The Afghan government has long considered Pakistan a hindrance to peace because the Taliban and other militant Islamist groups have bases there and receive financing from the Persian Gulf and elsewhere through Pakistani channels. Karzai said an assassination attempt last week on Asadullah Khalid, the director of the Afghan intelligence service was planned in Pakistan, though not by the Taliban.
Nevertheless, members of the Afghan peace council said Pakistan also can play a positive role.
“Because it backs insurgents, that’s why the country can also encourage them for peace,” Mohammad Ismail Qasimyar, another senior member of the peace council, said in a phone interview yesterday. “No country, including the U.S., can help Afghanistan with its peace plans except Pakistan.”
“The Taliban leadership and Taliban sanctuaries are all based in Pakistan, and they know very well how to put forward our peace efforts and bring them to the negotiating table,” he said. “We must not forget Pakistan’s effective role, and without their help we cannot achieve peace.”
The U.S. is due to withdraw the majority of its combat troops by the end of 2014. Afghan and U.S. officials have accused Pakistan of allowing Taliban militants and allied guerrillas groups sanctuary on its soil in a bit to ensure it has a pivotal role in determining Afghanistan’s future.
“Pakistan now feels more secure as it’s got a leading role in Afghanistan’s end game,” Talat Masood, a retired army lieutenant general and security analyst in Islamabad, said of the talks plan. “Pakistan’s main concern was that if it’s left out in this peace process, a future set-up in Kabul will be a hostile one, making its western borders vulnerable.”
Pakistan has realized that it should not limit its outreach in Afghanistan to the Pashtun population, Masood said. “That’s a game changer which has also softened up opposition within the Karzai regime for Pakistan.”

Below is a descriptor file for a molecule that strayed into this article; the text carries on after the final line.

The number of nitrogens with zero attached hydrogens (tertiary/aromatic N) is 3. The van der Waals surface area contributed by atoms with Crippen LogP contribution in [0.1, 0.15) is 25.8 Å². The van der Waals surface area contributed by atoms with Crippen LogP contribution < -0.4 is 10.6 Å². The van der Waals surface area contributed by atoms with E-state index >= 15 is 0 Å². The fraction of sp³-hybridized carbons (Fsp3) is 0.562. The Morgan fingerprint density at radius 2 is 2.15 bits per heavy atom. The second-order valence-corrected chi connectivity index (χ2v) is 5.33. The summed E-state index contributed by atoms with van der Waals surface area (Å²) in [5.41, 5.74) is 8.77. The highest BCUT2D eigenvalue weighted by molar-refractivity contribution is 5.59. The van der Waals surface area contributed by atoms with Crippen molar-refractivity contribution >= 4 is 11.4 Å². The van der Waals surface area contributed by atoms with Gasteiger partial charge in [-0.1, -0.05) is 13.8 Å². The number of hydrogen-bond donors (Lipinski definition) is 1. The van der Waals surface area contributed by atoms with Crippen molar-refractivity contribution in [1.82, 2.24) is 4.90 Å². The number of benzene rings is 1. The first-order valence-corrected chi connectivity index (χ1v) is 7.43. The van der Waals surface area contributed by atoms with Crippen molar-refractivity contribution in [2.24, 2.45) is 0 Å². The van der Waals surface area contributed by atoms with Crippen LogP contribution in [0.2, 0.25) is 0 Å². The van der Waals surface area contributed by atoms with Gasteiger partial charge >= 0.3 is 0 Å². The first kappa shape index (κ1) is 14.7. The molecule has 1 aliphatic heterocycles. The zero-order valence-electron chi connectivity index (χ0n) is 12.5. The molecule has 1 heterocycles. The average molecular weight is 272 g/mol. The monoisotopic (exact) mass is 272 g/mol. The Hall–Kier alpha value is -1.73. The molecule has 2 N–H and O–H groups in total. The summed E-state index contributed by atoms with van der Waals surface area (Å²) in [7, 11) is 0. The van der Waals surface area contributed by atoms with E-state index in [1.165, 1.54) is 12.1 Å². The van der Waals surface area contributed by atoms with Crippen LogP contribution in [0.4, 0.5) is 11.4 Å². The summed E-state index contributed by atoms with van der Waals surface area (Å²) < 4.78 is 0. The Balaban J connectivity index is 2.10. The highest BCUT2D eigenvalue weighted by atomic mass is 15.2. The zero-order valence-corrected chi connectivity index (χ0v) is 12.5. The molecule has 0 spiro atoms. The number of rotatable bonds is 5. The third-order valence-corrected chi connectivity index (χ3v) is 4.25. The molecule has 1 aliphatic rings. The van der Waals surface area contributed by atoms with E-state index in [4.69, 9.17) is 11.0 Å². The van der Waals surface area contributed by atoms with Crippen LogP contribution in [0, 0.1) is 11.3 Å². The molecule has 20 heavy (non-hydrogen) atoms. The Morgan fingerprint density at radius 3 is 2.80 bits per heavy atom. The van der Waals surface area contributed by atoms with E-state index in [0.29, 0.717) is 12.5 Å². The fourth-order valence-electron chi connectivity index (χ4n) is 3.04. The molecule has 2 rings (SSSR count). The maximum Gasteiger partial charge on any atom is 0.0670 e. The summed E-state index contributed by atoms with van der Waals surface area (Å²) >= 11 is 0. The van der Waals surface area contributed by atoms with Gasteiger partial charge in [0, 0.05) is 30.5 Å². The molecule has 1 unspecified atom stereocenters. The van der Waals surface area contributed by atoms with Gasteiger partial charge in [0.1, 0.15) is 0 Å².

Pakistan has made a “welcome shift” toward implementing what the blueprint proposes, Din Mohammad said. “Pakistan did not ignore our enduring peace plan, but instead they promised they would help implement our plan and they freed several Taliban prisoners last month in order to endorse our plan.”
“If the plan succeeds, then we will have a permanent peace. And if it is not implemented, the country’s 2014 situation will be the worst ever,” he said.
Karzai and Pakistani President Asif Ali Zardari have discussed the plan in Ankara, Turkey, this week, and U.S. Defense Secretary Leon Panetta, visiting Afghanistan, said Karzai had accepted an invitation from President Barack Obama to visit Washington during the week of Jan. 7.
The next Afghan-Pakistani meeting “will be held in the near future by the two countries’ officials, including our Islamic and religious scholars, and that may be held in Kabul,” Din Mohammad said.
“It’s not clear whether this power-sharing offer will attract hard-line Taliban to start negotiations,” said Masood in a phone interview today. “This is an attempt to split moderate Taliban from the hardliners -- and it might work.”